18. FaST • Grew out of separate faculty and student internship programs at NASA/GSFC • ~30 faculty and ~100 students each year • Faculty came for a variety of reasons • Research opportunities - Some of the best were research addicts at places where it was hard to do research • Build collaborations w. NASA scientists • Summer salary 18

  19. FaST • Summer student internships • Limited by the time NASA mentors could give • Students only had 10 weeks • No continuity • Evaluation of hundreds of applications was not simple 19

  20. FaST • Dick Fahey and I noticed that • There are significant numbers of faculty at NRHUs with spectacular research skills • Faculty fellowships often created lasting relations • The faculty fellows often sent students in the next years as interns • Some actually brought their own students with them 20

  21. FaST • The program • Selected faculty members from applications • The faculty members selected one FaST student • Almost all of the selectees found ways to bring additional students • The program paid for the NASA partners to visit the FaST schools in the fall • There was supposed to be a small amount of follow on funding 21

  22. FaST- Goals • A central issue for fellowship programs is follow on. Student internships bring short term benefits to the organizations where the interns work, they surely benefit the interns, and sometimes lead to career choices that internship sponsors desire. Yet, there is a low multiplier effect beyond good will communicated to other students after a good experience. Faculty programs have the potential for longer term involvement coupled with a more mature and sophisticated intellectual exchange. Although NASA has recruited several faculty from fellowship programs, the primary workforce benefit is the ability of faculty to act as talent spotters and steer their students to NASA careers. By combining faculty/student summer internships and paying attention to academic year follow on we hope to enrich the benefits of both types of programs. This program emphasizes building teams of faculty, student interns and NASA mentors. We will provide an intense introduction to EMSD and NASA R&D, and build links between NASA and the universities 22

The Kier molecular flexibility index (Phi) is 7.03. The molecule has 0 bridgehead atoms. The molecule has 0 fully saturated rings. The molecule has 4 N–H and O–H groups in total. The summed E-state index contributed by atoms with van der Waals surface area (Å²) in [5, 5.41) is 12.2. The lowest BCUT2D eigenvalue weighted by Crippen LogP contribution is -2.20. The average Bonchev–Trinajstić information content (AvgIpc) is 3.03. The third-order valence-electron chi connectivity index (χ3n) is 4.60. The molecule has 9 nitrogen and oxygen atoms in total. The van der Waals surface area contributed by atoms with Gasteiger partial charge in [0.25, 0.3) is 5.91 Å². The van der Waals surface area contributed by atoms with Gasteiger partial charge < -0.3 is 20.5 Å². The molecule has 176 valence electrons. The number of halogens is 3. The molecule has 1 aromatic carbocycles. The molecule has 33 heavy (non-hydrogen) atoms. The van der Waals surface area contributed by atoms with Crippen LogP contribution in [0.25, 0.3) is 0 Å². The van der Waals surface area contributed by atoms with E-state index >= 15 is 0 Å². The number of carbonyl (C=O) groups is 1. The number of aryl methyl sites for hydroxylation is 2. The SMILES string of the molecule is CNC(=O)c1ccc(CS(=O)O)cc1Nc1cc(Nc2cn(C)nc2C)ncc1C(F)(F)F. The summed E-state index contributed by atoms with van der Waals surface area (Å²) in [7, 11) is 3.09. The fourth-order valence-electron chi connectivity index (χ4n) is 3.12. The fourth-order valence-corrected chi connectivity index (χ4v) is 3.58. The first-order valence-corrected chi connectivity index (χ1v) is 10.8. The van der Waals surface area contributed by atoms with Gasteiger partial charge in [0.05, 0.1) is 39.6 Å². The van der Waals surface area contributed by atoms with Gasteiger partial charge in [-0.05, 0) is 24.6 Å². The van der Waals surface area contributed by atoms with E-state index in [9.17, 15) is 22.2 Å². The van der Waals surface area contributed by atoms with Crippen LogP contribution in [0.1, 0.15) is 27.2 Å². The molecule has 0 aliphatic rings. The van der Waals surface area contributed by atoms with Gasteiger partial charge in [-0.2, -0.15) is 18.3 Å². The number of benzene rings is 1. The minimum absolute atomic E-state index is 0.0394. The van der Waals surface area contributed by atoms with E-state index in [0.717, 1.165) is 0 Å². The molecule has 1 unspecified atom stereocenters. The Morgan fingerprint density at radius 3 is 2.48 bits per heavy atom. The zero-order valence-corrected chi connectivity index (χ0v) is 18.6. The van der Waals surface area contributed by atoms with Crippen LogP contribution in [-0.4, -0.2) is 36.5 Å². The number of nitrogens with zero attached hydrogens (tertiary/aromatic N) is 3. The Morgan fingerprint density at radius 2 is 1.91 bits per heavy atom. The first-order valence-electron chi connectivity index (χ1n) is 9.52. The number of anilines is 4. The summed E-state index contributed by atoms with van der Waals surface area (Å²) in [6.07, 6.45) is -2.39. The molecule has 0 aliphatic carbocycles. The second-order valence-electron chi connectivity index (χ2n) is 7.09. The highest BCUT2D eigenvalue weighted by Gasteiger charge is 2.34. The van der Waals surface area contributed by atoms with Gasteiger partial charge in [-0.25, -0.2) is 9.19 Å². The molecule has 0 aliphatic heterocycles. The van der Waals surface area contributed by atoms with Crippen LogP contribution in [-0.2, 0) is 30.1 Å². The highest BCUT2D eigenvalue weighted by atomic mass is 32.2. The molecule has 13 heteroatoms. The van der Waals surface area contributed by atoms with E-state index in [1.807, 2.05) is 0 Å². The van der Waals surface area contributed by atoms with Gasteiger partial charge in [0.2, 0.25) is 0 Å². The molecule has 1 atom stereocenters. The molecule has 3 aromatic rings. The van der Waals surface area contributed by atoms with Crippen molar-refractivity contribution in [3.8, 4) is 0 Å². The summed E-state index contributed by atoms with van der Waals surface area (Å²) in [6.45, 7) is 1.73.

23. FaST • Benefits • Productive teams, student interns did not sit around • Some faculty members nucleated other student interns in the division. • On-going collaborations, joint proposals and papers • Fall visits by NASA collaborators were big events on small campuses • In some cases NASA gained access to needed instrumentation/software • A real two way street 23

  24. Original idea?? • Don’t know • DOE/NSF now runs a FaST program • Other similar efforts – U Cincinnati Bruce Ault 24

  25. PREM Goals Partnership for Research and Education in MaterialsNSF – Division of Materials Research To enhance diversity in materials research and education by stimulating the development of formal, long-term, collaborative materials research and education partnerships between minority-serving institutions and Materials Research Science and Engineering Centers (MRSEC). 25

  26. Partnership for Research and Education in Materials Howard University Johns Hopkins University Prince George’s Community College 26

  27. Why PREM • Provide research opportunities • Improve materials education • Diversify the technical workforce • Opportunities to stay current and become visible 27

  28. NanoExpress • The NanoExpress, is a nanotechnology lab on wheels • Demonstrates nanotechnology for K thru gray • The PREM brings the NanoExpress to Howard and PGCC as a state-of-the-art laboratory for teaching materials science, engineering and physical chemistry. • PREM students act as docents for the NanoExpress. 28

  29. PREM – Value to PGCC 29